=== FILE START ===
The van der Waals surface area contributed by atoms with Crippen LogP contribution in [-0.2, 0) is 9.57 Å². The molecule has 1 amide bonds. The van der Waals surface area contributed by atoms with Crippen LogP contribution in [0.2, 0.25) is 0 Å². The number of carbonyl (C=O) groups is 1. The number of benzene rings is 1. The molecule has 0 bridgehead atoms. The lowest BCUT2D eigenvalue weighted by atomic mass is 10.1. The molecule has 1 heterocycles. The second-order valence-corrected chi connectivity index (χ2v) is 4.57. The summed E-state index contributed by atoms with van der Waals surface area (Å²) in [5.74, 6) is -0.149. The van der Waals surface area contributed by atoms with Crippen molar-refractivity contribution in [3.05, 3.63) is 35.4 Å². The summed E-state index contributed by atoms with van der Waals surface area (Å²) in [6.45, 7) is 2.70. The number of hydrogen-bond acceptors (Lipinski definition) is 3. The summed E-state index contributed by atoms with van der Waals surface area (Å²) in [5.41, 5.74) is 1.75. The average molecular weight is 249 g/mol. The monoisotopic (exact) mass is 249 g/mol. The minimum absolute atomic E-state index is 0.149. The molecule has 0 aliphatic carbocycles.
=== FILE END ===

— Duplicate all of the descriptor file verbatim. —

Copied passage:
The van der Waals surface area contributed by atoms with Crippen LogP contribution in [-0.2, 0) is 9.57 Å². The molecule has 1 amide bonds. The van der Waals surface area contributed by atoms with Crippen LogP contribution in [0.2, 0.25) is 0 Å². The number of carbonyl (C=O) groups is 1. The number of benzene rings is 1. The molecule has 0 bridgehead atoms. The lowest BCUT2D eigenvalue weighted by atomic mass is 10.1. The molecule has 1 heterocycles. The second-order valence-corrected chi connectivity index (χ2v) is 4.57. The summed E-state index contributed by atoms with van der Waals surface area (Å²) in [5.74, 6) is -0.149. The van der Waals surface area contributed by atoms with Crippen molar-refractivity contribution in [3.05, 3.63) is 35.4 Å². The summed E-state index contributed by atoms with van der Waals surface area (Å²) in [6.45, 7) is 2.70. The number of hydrogen-bond acceptors (Lipinski definition) is 3. The summed E-state index contributed by atoms with van der Waals surface area (Å²) in [5.41, 5.74) is 1.75. The average molecular weight is 249 g/mol. The monoisotopic (exact) mass is 249 g/mol. The minimum absolute atomic E-state index is 0.149. The molecule has 0 aliphatic carbocycles.